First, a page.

Food sensitivity reactions can include digestive upset, fatigue, anxiety, joint pain, headaches, runny nose, watery eyes and rashes.
What I’ve found, for my clients, is that it can be a real challenge to give up certain foods that cause inflammation in your body when you don’t see empirical evidence that you are sensitive to that food. This blood spot test provides you with that empirical evidence so you can take a targeted approach to your diet rather than guess. Note that if you’ve been eliminating gluten or other foods for years, it’s possible your test results won’t show that food marker as high. You can order this test here.
Organic Acids Test
One of the best labs for autoimmune disease, to start with, is a urine waste metabolite test. This test checks for over 70 urine waste metabolites and so provides a huge amount of information on your intestinal microbiome, nutrient deficiencies, neurotransmitters, mitochondrial function and detoxification.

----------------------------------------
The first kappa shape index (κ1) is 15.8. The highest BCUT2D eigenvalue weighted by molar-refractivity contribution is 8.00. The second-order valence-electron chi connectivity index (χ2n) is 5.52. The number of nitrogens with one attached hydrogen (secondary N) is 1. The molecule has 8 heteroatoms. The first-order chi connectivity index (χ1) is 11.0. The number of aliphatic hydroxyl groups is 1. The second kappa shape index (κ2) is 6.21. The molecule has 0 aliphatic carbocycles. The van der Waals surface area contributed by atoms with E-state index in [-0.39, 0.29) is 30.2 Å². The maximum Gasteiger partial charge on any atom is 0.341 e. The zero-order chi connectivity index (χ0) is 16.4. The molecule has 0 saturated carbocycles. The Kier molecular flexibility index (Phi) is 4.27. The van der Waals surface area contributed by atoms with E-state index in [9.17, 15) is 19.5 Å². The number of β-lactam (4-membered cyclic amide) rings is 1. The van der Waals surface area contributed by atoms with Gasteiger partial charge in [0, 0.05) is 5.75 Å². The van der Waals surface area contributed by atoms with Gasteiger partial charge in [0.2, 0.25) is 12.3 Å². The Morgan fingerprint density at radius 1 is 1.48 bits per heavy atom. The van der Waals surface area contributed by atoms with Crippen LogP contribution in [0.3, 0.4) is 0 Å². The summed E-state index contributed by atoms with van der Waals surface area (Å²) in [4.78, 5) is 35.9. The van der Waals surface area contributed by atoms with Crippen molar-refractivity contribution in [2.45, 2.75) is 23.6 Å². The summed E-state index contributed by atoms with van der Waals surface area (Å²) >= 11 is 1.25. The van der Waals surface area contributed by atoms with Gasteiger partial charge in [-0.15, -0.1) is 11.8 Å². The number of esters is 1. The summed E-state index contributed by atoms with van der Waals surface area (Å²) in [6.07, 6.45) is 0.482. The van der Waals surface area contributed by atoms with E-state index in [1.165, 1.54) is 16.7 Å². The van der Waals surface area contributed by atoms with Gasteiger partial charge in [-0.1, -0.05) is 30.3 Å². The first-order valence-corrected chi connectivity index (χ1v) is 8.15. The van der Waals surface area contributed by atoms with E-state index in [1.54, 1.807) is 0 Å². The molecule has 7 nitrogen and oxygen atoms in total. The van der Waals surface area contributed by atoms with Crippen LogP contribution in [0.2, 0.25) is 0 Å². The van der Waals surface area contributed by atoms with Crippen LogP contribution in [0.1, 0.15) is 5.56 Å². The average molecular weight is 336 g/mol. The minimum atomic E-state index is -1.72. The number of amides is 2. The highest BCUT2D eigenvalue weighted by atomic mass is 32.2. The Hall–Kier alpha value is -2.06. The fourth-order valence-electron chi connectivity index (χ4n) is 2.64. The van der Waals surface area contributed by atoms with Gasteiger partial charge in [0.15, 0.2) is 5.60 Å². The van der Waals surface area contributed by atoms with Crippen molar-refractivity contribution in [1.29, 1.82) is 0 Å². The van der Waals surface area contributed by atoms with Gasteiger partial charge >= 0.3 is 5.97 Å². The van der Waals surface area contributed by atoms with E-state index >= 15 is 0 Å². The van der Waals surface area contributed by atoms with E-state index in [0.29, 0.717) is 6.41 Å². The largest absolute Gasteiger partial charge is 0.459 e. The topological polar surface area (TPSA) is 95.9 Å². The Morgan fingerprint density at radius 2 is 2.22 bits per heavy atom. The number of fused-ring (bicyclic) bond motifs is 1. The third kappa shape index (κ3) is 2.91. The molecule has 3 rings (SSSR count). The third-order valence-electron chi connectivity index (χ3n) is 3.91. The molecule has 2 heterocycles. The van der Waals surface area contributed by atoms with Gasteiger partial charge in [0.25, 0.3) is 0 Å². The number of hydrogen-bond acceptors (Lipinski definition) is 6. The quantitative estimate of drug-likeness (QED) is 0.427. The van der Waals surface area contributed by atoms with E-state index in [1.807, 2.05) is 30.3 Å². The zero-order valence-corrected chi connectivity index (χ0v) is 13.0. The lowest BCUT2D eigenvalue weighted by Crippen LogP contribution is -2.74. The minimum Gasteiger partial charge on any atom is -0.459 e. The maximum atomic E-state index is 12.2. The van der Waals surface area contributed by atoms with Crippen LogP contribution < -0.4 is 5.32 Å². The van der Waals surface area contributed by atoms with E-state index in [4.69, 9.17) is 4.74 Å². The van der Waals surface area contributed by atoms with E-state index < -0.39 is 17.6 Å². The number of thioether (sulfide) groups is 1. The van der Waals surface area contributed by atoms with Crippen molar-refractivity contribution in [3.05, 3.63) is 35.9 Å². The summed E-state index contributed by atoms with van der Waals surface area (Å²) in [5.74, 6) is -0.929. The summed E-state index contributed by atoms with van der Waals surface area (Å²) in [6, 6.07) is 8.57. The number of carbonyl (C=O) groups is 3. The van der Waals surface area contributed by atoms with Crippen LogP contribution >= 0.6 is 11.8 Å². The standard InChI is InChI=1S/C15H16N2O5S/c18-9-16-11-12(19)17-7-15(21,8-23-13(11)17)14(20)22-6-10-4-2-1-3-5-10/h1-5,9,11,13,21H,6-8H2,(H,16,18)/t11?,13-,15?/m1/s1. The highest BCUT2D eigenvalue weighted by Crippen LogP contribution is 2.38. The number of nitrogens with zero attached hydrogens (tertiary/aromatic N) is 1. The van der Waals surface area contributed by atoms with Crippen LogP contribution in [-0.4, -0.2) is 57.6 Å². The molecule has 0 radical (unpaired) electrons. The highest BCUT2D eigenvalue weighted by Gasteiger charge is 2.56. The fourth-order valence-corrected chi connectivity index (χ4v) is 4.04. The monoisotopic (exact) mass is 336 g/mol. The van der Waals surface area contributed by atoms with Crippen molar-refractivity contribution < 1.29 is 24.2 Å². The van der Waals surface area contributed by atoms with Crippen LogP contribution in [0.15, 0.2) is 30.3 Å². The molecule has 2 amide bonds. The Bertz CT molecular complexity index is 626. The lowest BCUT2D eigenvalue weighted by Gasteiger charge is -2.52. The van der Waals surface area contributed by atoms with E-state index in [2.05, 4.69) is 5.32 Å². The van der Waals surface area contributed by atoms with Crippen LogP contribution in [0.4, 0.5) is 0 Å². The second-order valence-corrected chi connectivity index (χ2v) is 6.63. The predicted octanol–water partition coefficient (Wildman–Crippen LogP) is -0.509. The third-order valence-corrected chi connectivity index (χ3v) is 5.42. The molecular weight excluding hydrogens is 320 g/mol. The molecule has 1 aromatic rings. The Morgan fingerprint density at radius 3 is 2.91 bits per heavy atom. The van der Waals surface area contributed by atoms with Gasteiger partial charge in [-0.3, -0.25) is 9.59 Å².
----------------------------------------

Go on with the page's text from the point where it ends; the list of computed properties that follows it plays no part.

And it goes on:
If your digestive system is suboptimal and your gut microbiome is out of balance, you are likely not absorbing nutrients you consume. Over time, overgrowth of organisms, such as candida, can cause ‘leaky gut’ which can lead to food sensitivities. I’ve written before about how candida overgrowth can be a root cause of alopecia areata here.
This simple at home lab requires only a urine sample and so it’s an easy test for both adults and children. Don’t worry, you’ll never have to interpret this test alone as you need a health practitioner to interpret it for you and provide you with a protocol to rebalance your body. You can order this test here.